Ada Trillo is pleased to announce the opening of her photography exhibition entitled If Walls Could Speak at St. Joseph’s University’s Merion Hall Gallery. This compelling series of photographs focuses on the present day Central American children seeking asylum on the U.S.-Mexico border. The exhibit opens on Tuesday, October 1 with a special lecture, “Immigration and Social Justice”, by Trillo and St. Joseph’s University’s Dr. Richard Gioioso, Director of Latin American Studies and Latinx Studies Programs.
During Trillo’s 2017 expedition documenting the caravan of thousands of Latin American families marching from Guatemala through Mexico to the U.S. border in search of a life free from gang violence and extreme poverty, she was deeply troubled by the number of children present in the Caravan and then by the cruel and dangerous waiting game that the January 2019 "Remain in Mexico" policy created. If Walls Could Speak is the most current visual social justice commentary exposing the conditions from which these innocent children are suffering. It represents only a small percentage of the asylum-seekers affected by the January ruling but more recently, the Supreme Court decision on September 11th which denies asylum to anyone who passes through another country on the way to the U.S. without seeking protection there.
“The stories of these walls are complex,” shared Trillo “I hope to bring awareness and inform those who may have never been to the border, may not have ever met a refugee. The individuals and families in these photographs have experienced unthinkable traumas and faced impossible decisions. I hope that viewers here in the United States can begin to understand the odysseys many have undertaken to provide a brighter future for themselves and their children – only to be mistreated and sent back across the border to one of the most dangerous cities in North America to be a refugee.”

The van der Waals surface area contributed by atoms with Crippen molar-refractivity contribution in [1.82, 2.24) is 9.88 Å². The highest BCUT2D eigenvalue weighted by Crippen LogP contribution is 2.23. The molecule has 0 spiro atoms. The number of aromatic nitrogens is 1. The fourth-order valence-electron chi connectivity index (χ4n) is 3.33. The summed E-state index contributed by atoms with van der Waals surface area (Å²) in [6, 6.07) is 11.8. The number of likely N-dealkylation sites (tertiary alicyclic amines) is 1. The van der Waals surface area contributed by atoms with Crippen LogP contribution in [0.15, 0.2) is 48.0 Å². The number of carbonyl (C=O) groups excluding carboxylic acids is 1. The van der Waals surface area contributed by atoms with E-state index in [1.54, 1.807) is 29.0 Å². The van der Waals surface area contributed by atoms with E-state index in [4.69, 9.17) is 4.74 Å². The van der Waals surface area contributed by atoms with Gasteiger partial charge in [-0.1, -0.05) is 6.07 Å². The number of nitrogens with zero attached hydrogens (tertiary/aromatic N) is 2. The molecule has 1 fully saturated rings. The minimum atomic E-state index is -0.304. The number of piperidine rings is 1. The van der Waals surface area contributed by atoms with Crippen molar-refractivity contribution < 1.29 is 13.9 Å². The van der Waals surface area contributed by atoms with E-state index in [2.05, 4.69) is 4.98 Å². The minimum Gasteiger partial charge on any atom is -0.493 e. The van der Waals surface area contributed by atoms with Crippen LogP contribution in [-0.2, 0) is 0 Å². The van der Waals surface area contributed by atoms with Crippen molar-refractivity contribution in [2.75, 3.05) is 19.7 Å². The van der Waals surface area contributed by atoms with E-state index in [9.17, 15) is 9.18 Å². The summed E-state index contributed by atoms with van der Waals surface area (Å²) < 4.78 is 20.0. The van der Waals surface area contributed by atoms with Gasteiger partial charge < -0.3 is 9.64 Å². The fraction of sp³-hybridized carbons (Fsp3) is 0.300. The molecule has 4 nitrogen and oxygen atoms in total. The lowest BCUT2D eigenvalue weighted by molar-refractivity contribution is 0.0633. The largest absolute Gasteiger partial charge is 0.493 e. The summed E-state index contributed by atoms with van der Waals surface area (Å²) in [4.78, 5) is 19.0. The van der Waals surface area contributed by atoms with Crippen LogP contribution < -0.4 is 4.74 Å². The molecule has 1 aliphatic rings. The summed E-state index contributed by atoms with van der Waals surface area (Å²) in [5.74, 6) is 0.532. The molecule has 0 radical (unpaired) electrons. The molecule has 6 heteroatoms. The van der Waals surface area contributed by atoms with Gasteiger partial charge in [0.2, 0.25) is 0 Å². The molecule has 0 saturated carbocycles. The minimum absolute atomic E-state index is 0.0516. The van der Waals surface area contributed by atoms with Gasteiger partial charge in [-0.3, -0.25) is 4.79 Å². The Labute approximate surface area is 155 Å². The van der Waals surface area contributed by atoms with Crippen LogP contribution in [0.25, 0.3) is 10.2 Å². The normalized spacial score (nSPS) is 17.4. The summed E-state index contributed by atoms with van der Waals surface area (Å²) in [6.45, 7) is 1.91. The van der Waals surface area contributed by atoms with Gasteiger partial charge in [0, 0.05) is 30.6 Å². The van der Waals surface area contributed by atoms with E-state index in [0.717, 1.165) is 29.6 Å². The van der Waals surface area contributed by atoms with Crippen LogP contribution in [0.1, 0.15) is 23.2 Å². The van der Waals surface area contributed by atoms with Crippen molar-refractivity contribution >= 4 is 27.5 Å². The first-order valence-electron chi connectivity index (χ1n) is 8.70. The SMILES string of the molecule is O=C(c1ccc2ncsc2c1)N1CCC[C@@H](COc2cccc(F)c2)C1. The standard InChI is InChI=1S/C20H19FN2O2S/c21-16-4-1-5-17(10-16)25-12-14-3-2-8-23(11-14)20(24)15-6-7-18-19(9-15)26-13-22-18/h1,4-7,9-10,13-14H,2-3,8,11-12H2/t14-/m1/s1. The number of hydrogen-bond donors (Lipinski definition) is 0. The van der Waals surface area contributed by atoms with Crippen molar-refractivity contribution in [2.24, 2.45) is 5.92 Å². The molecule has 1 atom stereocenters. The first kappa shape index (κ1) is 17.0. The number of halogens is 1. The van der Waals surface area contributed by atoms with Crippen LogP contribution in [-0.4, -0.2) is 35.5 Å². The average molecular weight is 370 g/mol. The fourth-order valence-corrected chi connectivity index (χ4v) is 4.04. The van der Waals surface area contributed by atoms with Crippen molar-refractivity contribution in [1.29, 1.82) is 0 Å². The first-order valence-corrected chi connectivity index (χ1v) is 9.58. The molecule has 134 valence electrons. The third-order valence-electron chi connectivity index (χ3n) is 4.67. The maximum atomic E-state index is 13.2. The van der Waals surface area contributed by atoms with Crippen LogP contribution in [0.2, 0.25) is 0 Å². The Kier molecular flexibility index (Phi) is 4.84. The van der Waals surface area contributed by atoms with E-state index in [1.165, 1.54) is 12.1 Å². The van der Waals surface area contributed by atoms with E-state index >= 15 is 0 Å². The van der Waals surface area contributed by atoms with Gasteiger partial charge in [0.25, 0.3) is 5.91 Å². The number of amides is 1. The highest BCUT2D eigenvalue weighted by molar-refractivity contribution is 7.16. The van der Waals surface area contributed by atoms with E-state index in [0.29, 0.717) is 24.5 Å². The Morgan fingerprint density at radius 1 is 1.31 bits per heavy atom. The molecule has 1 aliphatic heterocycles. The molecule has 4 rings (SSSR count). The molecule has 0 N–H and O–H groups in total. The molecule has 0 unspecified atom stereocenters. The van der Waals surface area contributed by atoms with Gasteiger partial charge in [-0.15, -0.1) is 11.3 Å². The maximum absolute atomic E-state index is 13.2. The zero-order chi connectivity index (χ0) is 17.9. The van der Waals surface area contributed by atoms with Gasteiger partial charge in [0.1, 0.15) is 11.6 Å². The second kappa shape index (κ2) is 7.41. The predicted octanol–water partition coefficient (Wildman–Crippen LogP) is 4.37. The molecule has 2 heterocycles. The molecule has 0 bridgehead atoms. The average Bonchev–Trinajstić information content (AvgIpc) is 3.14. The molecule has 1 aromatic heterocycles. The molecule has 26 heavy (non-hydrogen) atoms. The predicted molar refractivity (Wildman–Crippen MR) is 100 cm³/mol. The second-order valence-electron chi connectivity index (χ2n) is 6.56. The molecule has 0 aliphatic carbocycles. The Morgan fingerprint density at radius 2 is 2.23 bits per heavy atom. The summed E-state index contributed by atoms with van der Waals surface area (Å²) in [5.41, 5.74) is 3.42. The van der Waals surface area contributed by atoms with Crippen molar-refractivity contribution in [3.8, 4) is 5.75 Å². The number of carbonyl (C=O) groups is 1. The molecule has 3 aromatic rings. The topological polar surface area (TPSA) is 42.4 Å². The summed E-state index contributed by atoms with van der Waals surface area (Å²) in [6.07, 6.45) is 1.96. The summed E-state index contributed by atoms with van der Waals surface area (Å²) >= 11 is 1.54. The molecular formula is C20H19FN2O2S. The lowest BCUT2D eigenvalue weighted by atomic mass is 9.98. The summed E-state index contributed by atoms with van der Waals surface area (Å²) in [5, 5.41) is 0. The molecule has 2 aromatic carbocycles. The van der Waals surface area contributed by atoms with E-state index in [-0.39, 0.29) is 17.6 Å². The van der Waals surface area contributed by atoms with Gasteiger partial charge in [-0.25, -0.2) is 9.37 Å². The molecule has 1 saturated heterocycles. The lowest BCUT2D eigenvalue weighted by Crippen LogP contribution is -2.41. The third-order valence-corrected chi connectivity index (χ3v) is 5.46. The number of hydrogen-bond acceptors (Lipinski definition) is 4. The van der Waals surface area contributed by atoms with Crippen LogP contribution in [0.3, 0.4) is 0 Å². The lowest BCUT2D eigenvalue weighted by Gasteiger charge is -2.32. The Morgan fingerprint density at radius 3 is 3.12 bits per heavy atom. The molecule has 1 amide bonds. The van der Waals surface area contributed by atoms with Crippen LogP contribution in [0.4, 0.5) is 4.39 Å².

The exhibition features four video interviews Trillo conducted with asylum-seekers, hand-written accounts from refugees, and more than a dozen photographs, some at life size proportions to make the impact Trillo is hoping for on the viewer.
Ada Trillo is a multidisciplinary artist focusing on issues of social justice. Trillo holds degrees from the Istituto Marangoni in Milan and Drexel University in Philadelphia. She exposes human rights issues facing Latin Americans and has been compared to Nan Goldin, Mary Ellen Mark, and Zoe Strauss. Trillo has documented forced prostitution in Juarez and the recent Migrant Caravan attempting to reach the U.S. Her multi-year migrant crisis series has been exhibited regionally and internationally in solo and group shows. Trillo and her work have been recognized by prestigious organizations from the Leeway Foundation to The Center For Emerging Visual Artists and The Philadelphia Museum of Art.
Based in Philadelphia, PA, and Juarez, Mexico, Trillo describes her work as the “intersection of sympathy, dignity, and hope.” Notably, Trillo is committed to giving back to her subjects and the proceeds of her work to organizations that help them. She recently helped to build a safe house for women involved in the sex trade in Juarez, the border city in which she has carried out most of her work.
Opening Lecture | TUESDAY, OCTOBER 1, 2019 11:30am-12:30pm “Immigration and Social Justice” by Ada Trillo and Richard N. Gioioso Ph. D. Refreshments will be served.
Exhibit runs through October 25, 2019 | Gallery Hours: Monday-Friday 9am to 7 pm; Saturdays 10am-1pm
St Joseph’s University, Merion Hall Gallery, Maguire Campus | 5600 City Line Ave., Philadelphia Pa 19131. The University Galleries are free and open to the public.
For full Artist’s statement, expanded biography, and C.V., go to www.adatrillo.com.
NOTE TO MEDIA: Ada Trillo’s video interviews with asylum-seekers are available to the press. For editorial and images requests, please contact Tara Theune Davis at +1 917.318.5577 or email@example.com.